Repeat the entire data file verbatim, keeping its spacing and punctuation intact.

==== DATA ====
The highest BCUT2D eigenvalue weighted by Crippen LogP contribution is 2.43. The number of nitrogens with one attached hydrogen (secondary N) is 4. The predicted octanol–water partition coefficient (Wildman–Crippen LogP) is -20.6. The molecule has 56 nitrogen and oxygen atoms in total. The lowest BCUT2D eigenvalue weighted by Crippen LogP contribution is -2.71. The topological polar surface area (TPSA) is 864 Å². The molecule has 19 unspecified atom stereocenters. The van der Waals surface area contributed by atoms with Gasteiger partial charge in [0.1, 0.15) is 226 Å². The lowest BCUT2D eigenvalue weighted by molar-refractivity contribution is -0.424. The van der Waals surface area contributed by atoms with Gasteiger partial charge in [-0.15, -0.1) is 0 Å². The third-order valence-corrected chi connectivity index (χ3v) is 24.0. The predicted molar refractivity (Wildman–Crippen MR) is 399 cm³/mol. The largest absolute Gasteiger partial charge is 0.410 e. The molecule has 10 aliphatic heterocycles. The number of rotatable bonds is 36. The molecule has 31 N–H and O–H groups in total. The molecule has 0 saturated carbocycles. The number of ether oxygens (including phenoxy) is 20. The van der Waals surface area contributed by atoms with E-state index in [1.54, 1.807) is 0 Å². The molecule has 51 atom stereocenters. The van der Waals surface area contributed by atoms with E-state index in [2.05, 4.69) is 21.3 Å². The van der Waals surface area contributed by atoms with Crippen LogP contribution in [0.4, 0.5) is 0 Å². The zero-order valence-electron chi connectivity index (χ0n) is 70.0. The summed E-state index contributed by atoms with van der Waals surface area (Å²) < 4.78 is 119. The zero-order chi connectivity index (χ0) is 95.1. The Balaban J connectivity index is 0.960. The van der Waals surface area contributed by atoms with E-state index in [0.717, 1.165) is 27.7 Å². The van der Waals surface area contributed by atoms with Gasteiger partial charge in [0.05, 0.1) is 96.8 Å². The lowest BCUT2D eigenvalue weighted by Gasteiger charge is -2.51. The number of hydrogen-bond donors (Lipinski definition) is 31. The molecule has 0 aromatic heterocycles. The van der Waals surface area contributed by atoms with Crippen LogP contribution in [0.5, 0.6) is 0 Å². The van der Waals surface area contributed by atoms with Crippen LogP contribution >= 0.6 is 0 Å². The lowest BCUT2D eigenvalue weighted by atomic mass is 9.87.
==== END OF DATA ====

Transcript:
The highest BCUT2D eigenvalue weighted by Crippen LogP contribution is 2.43. The number of nitrogens with one attached hydrogen (secondary N) is 4. The predicted octanol–water partition coefficient (Wildman–Crippen LogP) is -20.6. The molecule has 56 nitrogen and oxygen atoms in total. The lowest BCUT2D eigenvalue weighted by Crippen LogP contribution is -2.71. The topological polar surface area (TPSA) is 864 Å². The molecule has 19 unspecified atom stereocenters. The van der Waals surface area contributed by atoms with Gasteiger partial charge in [0.1, 0.15) is 226 Å². The lowest BCUT2D eigenvalue weighted by molar-refractivity contribution is -0.424. The van der Waals surface area contributed by atoms with Gasteiger partial charge in [-0.15, -0.1) is 0 Å². The third-order valence-corrected chi connectivity index (χ3v) is 24.0. The predicted molar refractivity (Wildman–Crippen MR) is 399 cm³/mol. The largest absolute Gasteiger partial charge is 0.410 e. The molecule has 10 aliphatic heterocycles. The number of rotatable bonds is 36. The molecule has 31 N–H and O–H groups in total. The molecule has 0 saturated carbocycles. The number of ether oxygens (including phenoxy) is 20. The van der Waals surface area contributed by atoms with E-state index in [1.54, 1.807) is 0 Å². The molecule has 51 atom stereocenters. The van der Waals surface area contributed by atoms with E-state index in [2.05, 4.69) is 21.3 Å². The van der Waals surface area contributed by atoms with Crippen LogP contribution in [0.4, 0.5) is 0 Å². The zero-order valence-electron chi connectivity index (χ0n) is 70.0. The summed E-state index contributed by atoms with van der Waals surface area (Å²) < 4.78 is 119. The zero-order chi connectivity index (χ0) is 95.1. The Balaban J connectivity index is 0.960. The van der Waals surface area contributed by atoms with E-state index in [0.717, 1.165) is 27.7 Å². The van der Waals surface area contributed by atoms with Gasteiger partial charge in [0.05, 0.1) is 96.8 Å². The lowest BCUT2D eigenvalue weighted by Gasteiger charge is -2.51. The number of hydrogen-bond donors (Lipinski definition) is 31. The molecule has 0 aromatic heterocycles. The van der Waals surface area contributed by atoms with Crippen LogP contribution in [0.5, 0.6) is 0 Å². The van der Waals surface area contributed by atoms with Crippen LogP contribution >= 0.6 is 0 Å². The lowest BCUT2D eigenvalue weighted by atomic mass is 9.87.